All in all it’s nice to surmise that someone out there isn’t going to get the average person to reinforce his averageness through creation of percentile calculations – are we beginning to find that having a nickel as a lowest common denominator may intimate that “Pi” the longest non-repeating repeating number is getting closer to a “zero point” (ya, ya i know we missed the end of McKenna’s *(RIP) TimeWave Zero on December 12th last year – i’ll send a postcard from the edge.
Overall i’m hoping that the ecology of muddy money, perhaps rooted in grudgery and drudgery will begin to shine clear as that silver backed beaver …
Cheemo to you, cup of Joe!
100 Mile House Food Bank
5693 Horse Lake Rd. 100 Mile House, BC V0K 2E1
T: 250-397-2571 F: 250-397-2579
Abbotsford Food Bank
2420 Montrose St. Abbotsford, BC V2S 3S9 T: 604-859-5749 F: 604-859-2717 Dave Murray Email: firstname.lastname@example.org or email@example.com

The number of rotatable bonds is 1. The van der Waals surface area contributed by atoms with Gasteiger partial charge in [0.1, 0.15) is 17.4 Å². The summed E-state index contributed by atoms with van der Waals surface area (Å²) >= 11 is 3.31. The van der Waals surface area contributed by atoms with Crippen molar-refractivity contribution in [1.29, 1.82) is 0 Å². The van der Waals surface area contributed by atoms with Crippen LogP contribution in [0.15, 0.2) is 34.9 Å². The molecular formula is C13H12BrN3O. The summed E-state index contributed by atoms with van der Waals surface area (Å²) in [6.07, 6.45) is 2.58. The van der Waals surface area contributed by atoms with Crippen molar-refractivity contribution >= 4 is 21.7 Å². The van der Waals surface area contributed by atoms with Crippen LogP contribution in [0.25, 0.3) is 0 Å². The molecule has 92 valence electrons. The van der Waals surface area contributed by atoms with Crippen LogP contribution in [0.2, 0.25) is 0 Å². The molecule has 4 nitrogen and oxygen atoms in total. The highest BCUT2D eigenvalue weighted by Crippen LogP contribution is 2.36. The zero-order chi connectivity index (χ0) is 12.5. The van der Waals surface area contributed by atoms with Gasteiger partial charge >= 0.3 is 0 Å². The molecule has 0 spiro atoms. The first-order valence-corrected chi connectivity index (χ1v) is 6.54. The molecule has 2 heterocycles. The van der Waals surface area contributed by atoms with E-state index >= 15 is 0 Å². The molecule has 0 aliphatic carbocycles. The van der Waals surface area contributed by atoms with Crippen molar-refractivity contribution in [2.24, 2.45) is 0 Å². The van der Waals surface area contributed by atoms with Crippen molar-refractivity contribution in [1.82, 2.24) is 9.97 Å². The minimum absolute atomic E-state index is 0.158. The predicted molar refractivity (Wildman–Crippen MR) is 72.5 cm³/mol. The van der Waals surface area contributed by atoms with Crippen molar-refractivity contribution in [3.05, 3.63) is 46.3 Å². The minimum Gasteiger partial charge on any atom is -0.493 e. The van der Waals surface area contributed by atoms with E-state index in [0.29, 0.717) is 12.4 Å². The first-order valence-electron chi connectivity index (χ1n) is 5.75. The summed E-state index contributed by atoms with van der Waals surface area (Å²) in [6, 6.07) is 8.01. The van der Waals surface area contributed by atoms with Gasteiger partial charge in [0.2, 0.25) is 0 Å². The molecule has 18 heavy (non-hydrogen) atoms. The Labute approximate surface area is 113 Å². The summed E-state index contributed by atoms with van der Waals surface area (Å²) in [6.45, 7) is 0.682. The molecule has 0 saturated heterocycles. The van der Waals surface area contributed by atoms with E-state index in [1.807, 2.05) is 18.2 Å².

Agassiz-Harrison Food Bank
P.O. Box 564 #5 – 7086 Cheam Ave Agassiz, BC V0M 1A0 T: 604-796-2585 F: 604-796-2517 Laurie Sallis Email: firstname.lastname@example.org or email@example.com Website: www.agassiz-harrison.org
Okanagan Boys & Girls Club
P.O. Box 332 3459 PLEASANT VALLEY RD Armstrong, BC V0E 1B0 T: 250-546-3465 F: 250-546-3468 Andrea Schnell Email: firstname.lastname@example.org Website: www.boysandgirlsclubs.ca
Ashcroft & Area Food Bank
PO Box 603 601 Bancroft St Ashcroft, BC V0K 1A0 T: (250) 453-9656 F: (250) 453-2034 Denise Fiddick Email: email@example.com
Barriere & District Food Bank Society
P.O. Box 465 Barriere, BC V0E 1E0 T: (250) 672-0029 Kim Keating
Bella Coola Valley Food Bank